Sunday, December 1, 2013

Yap Succumbs to "Bigs" Lobby

Parliamentary Secretary, John Yap, has just completed his task of reviewing British Columbia's archaic--dark ages, to some--liquor laws.  The largest percentage of requested changes was that B.C. mirror liquor laws in the United States, and allow liquor to be sold in grocery stores.

"...should've been rephrased to state one-cash-register shopping"
                                                                                                        a consumer

Perennial cynics--following the announcement that the review is now complete with 70 recommendations--aren't surprised by the outcome.

The public demanded convenience, and almost got it.

"One-stop shopping for groceries and a six-pack," says a consumer, "should've been rephrased to state 'one-cash-register shopping'," obviously disappointed that there will need to be a separate cash register for liquor from the registers that serve grocery customers.

Cutting to the chase, what the blog title refers to is the ability of the Big Guys to run roughshod over their smaller competitors and win.  The Big Guys don't have to work harder, yet their retail competition is virtually eliminated as government accedes to the Big Guys' lobby.

It's as though government and the Big Guys are "one".
Maybe reports of the government and the Big Guys being "one" are true; maybe the government does "owe" them something for all their tax contributions and levels of employment.

So was there lobbying by the Big Guys during the liquor policy review.
Well sure there was.

Have a good look at this list of Stakeholder Meetings (halfway down the page, at far right).
Among many others, Loblaws and Costco are listed, and those two will suffice for this example.

John Yap's mandate was, among others, to:
The second item created fervent lobbying by the Bigs.

For the number of liquor licenses in B.C. to NOT increase, yet allow liquor sales in grocery stores, the only outcome is that grocery stores would purchase the liquor licenses of liquor retail stores.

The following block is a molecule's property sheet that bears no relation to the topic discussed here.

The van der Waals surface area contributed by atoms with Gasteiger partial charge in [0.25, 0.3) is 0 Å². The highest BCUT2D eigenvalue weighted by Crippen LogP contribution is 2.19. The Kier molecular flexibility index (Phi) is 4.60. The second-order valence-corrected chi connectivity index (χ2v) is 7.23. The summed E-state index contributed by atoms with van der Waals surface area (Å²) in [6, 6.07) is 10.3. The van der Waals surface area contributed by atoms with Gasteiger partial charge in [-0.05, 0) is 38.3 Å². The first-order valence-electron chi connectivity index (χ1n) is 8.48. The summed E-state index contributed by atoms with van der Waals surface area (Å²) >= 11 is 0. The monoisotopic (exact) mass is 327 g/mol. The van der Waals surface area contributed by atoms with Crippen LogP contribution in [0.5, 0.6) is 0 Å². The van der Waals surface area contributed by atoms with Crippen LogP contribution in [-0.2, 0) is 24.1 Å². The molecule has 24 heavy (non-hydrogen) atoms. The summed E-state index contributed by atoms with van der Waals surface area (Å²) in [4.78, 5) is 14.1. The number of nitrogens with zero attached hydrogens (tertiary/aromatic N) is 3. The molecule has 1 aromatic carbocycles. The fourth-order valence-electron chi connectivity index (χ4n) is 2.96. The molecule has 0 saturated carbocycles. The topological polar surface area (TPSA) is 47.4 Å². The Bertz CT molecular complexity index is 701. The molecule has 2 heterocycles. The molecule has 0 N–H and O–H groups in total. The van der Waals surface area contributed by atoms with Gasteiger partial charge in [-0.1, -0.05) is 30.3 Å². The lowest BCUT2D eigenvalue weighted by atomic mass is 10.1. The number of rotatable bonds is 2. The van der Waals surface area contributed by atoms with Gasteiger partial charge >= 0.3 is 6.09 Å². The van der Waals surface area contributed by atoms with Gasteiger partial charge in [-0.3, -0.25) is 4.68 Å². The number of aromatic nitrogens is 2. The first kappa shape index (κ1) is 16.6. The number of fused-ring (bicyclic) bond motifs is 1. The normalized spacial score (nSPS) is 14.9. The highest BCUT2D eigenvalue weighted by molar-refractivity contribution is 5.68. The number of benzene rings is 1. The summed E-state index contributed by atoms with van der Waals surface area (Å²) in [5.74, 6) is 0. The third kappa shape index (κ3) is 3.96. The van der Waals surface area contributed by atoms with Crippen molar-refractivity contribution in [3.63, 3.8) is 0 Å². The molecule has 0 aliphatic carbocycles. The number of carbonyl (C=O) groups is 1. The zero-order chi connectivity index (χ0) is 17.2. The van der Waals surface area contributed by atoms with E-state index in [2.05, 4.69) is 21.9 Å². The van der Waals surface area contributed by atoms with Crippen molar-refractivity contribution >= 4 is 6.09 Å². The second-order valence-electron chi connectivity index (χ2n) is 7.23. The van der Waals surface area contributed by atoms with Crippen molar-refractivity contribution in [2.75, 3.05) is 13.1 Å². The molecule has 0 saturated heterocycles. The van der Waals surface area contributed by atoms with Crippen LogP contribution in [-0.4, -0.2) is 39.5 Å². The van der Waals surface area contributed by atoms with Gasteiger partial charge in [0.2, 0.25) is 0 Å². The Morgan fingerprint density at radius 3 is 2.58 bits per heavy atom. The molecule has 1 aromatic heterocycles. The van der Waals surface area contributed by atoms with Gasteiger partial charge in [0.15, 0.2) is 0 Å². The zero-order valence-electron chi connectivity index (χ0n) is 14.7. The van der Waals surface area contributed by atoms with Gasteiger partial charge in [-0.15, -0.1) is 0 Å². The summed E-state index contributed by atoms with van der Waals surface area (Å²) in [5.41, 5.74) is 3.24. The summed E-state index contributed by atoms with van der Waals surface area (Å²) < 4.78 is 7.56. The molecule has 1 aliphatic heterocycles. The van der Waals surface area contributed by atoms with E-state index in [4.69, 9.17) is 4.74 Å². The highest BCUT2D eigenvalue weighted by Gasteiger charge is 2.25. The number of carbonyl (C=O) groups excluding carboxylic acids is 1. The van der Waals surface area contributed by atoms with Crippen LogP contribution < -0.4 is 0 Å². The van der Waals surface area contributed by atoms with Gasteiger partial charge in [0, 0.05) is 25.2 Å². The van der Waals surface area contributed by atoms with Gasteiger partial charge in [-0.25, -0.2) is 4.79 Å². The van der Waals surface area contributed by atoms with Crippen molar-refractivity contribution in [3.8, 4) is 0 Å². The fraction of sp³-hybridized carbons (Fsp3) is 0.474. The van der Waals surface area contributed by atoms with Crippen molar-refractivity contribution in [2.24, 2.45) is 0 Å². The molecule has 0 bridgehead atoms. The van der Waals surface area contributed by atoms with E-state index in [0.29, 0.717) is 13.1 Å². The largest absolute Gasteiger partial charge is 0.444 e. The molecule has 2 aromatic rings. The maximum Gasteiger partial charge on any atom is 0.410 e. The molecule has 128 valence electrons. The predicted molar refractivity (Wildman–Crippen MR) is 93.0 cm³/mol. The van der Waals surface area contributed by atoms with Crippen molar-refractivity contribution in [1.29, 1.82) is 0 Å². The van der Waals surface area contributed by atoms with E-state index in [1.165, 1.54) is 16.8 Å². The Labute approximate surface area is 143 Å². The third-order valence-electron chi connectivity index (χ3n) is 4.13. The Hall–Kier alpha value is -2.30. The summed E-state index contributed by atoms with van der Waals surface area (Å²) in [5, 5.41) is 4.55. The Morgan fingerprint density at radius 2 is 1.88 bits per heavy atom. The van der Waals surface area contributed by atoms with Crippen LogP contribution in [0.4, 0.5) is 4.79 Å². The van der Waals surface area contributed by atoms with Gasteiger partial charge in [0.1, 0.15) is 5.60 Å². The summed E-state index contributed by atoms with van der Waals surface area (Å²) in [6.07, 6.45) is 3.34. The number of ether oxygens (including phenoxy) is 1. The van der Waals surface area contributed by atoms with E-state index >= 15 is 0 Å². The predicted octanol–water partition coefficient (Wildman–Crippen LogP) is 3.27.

And who but the Bigs can afford to purchase a liquor license?  The Wal Marts, Costco Wholesale, etc. can well afford what the smaller independent grocery stores cannot.

But here's the clincher.
To mitigate the length of paperwork required in any government process, look for the Bigs to simply--and immediately--buy the entire Liquor Retail Store, kit and kaboodle, near one of their locations.

That's where the first mandate point (above) comes in.  It actually increases government revenue far beyond what government had considered.  A real estate purchase triggers property transfer tax.  And the Bigs can afford that too because they now gain equity on the asset before it's resold as a commercial premises, albeit without its liquor license at the subsequent sale.

Left out of the equation are mid-to-small sized, independent grocery stores, whose cash reserves were diminished by the arrival in their communities of the Wal Marts and the Costcos.  They can't afford to purchase an established liquor retail store, let alone the liquor retail store's liquor license.  These smaller grocery stores will continue to see their retail sales erode to the point that many will close when consumers buy their groceries where they can also purchase liquor.

There's big money at stake, and only the Bigs will benefit.
"As usual," say some "and the Bigs get Bigger."

Liquor is a big industry in B.C.
In 2013, British Columbians bought more than $1-billion in beer and $1.9-billion in wine and spirits.

As reported by CBC, big-box retailers like Wal Mart and Costco sell liquor in the USA, and Costco operates 11 liquor outlets adjacent to its warehouses in Alberta -- separate, as per regulation.

Costco assistant veep, Jim Andruski gushes "We embrace the opportunity to bring liquor sales to our Costco locations in B.C."

Smaller independent stores will disappear.

Because of the extra revenue in property tax transfer payments, no-one could honestly say this is the Law of Unintended Consequences.  

"More likely Intended, by both the government and the Bigs," offers Kia.

For the record:  The liquor license at Highlands Golf is not for sale (this review does not affect Highlands).  Skeptical?  Well, neither did the planned RU10/RU30 rezoning of acreages in Coldstream, yet we still participated in forming the Coldstream Acreage Owners' Association to support those that it did.  It's all about principles!

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